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Whitehouse Petiton

Whitehouse Petiton

There is a new We The People petition.

"Travis Cochran of Ravenna, Mich. on Friday created a new petition on WhiteHouse.gov, which calls on the Obama administration to "put an end to state legislatures banning direct vehicle sales."
The petitonmust receive 150 signatures to become searchable on the White House website and Cochran has set a goal of reaching 100,000 signatures by Nov. 30, which would require a White House response.

https://petitions.whitehouse.gov/petition/put-end-state-legislature-bann...

Brian10 | 31. Oktober 2014

I've signed it.

Bighorn | 31. Oktober 2014

The same type of petition garnered over 100,000 signatures last time it made the rounds. The White House has no jurisdiction over state legislatures.

AmpedRealtor | 31. Oktober 2014

Waste of time. Sorry.

renwo S alset | 31. Oktober 2014

Petition for redress? You should have dressed right in the first place.

Grinnin'.VA | 31. Oktober 2014

I don't expect anything good from this petition in the near future. Hopefully, it will make more people aware of the ridiculous anti-Tesla nonsense that is currently in vogue, most in states controlled by Republican politicians.

I signed it.

Ron :)

damonmath | 31. Oktober 2014

signed

Bighorn | 31. Oktober 2014

Come on people--this petition has been asked and answered. Stop wasting bandwidth and peoples' time.

https://petitions.whitehouse.gov/response/response-we-people-petition-te...

Haggy | 31. Oktober 2014

I'd sign a petition if it "put an end to state legislatures banning direct vehicle sales unless the manufacturer has a dealer network in place." i.e. I don't think manufacturers should compete with their own franchisees, and wouldn't want to see manufacturers selling directly unless they had to sell at sticker price, while dealers still paid a wholesale price that left room for profit similar to what the existing system allows. Franchisees also handle repairs for manufacturers with dealer networks and I wouldn't want to see manufacturers buying up franchisees by forcing them into bankruptcy unless they sell out. I'm fine with any manufacturer that doesn't have or doesn't want franchises in the first place.

genedr @ny-us | 31. Oktober 2014

Its a state matter. Waste of time.

I am more terrified about the next SCOTUS appointee IF Mitch McConnell becomes Senate majority leader.

Anthony J. Parisio | 31. Oktober 2014

I'm in!

Haggy | 31. Oktober 2014

Getting a presidential appointment isn't so easy. Apparently, getting onto the board at Tesla isn't easy either. Who would have known that you can't simply ask Elon at the annual meeting?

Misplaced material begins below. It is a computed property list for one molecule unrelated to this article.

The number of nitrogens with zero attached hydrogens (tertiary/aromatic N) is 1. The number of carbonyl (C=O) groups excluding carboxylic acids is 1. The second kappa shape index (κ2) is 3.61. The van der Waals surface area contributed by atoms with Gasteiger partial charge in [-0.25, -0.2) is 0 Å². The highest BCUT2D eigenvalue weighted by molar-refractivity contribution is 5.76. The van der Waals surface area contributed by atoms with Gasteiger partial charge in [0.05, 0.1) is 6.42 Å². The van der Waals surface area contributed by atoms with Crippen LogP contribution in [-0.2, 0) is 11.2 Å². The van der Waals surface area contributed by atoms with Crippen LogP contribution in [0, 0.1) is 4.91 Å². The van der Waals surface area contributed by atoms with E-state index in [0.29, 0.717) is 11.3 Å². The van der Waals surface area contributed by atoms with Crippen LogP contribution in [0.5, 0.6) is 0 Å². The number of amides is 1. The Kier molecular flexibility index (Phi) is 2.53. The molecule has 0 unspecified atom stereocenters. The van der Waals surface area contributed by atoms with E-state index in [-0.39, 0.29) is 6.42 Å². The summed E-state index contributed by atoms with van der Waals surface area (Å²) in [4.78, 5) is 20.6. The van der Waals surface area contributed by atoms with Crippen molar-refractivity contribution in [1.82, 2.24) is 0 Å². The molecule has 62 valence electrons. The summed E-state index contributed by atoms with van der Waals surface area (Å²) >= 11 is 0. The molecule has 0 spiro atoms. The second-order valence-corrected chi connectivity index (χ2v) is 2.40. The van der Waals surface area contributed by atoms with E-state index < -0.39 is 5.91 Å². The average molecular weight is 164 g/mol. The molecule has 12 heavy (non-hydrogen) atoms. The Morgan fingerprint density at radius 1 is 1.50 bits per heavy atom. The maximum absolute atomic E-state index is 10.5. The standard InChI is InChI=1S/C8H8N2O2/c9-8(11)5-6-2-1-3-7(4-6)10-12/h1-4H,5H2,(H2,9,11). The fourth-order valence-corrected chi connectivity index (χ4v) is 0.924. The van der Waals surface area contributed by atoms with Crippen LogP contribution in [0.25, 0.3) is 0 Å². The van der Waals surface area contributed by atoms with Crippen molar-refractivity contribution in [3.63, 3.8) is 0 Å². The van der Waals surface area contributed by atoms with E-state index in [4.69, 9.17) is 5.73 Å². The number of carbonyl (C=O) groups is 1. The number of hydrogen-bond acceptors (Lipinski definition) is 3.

bcimae.co.us | 31. Oktober 2014

Done!

Daro346 | 31. Oktober 2014

Done!

Dramsey | 31. Oktober 2014

Why don't all you folks who signed this petition create a little poster about it and post it on your Facebook pages, and ask people to share it if they agree.

It will do about as much good-- i.e. none-- but it might make you feel better.

RU64 | 31. Oktober 2014

Congress could enact pertinent legislation which, under the Interstate Commerce clause, should have the desired effect nationally.

Pettifogger.ca.us | 31. Oktober 2014

True, Congress could. Think that Congress will, especially if the GOP takes the Senate?

Dramsey | 31. Oktober 2014

RU64, can you explain how this would fall under the Interstate Commerce clause?

Brian H | 01. November 2014

If you're gonna send this pointless paper off, at least spell "Petion" right.

Bikezion | 01. November 2014

Maybe all of the Americans need to study the difference between a federal government and a national government, and what made America special in the first place.

There are seriously 100,000 Americans ignorant enough to demand an unconstitutional executive order? We truly do deserve what we get. In the last 150 years we've taken the best government known to man and squandered it to this! Disgusted. Are Americans really that ignorant to freedom?

While you're studying the above, pay special attention to the differences between a republic and a democracy.

logicalthinker | 01. November 2014

@Bikezion, +1000

AmpedRealtor | 01. November 2014

Individual states cannot be trusted to do what's best for their citizens. Open up any newspaper or go to any news site and I think you'll find plenty of evidence. Thank god that we have the Federal Government to overturn discriminatory state laws and practices. Thank god we have a federal constitution that requires equal protection under the law. If we didn't have the equal protections clause, imagine what our country would be like, especially in the South.

Rheumboy | 01. November 2014

I think we need a "dealer" czar. Look how effective the Ebola czar is or was.....who?

Captain_Zap | 01. November 2014

Czar? What do you think this is? Russia?

mcdonalk | 01. November 2014

I believe that the Federal Government could do this. There is an hierarchy of law, and federal law supercedes state laws. The Civil Rights Act in the 1960's is an example of this.

Rheumboy | 01. November 2014

het

amatiych | 01. November 2014

Last thing we want is another Federal government intervention into states' affairs. This needs to be handled on a state level. One state at a time.

Red Sage ca us | 01. November 2014

This is me again, being AmpedRealtor's personal 'Ditto Man'.

amatiych: The problem is that it is highly likely that 100% of the 'independent franchised dealerships' that bind together to form a state coalition to combat the 'threat' that Tesla Motors poses to their livelihood are also members of the National Automobile Dealers Association. It may be argued that: 1) The individual states are violating interstate commerce law; and 2) NADA is engaged in Antitrust/Anticompetitive practices through their support of those violations.

Personally, I don't think the franchise laws should necessarily be abolished, so much as I believe they should not be applied toward Tesla Motors, or any other company that has not made the specific choice to use 'independent franchised dealerships'.

I am not a lawyer, but if I represented one of the traditional automobile manufacturers, I would urge them to lobby for the relaxation of certain provisions of those franchise laws, due to the proven viability of direct sales through the internet. If a manufacturer wanted to sell to the public at their published MSRP, I don't see why that would be a problem.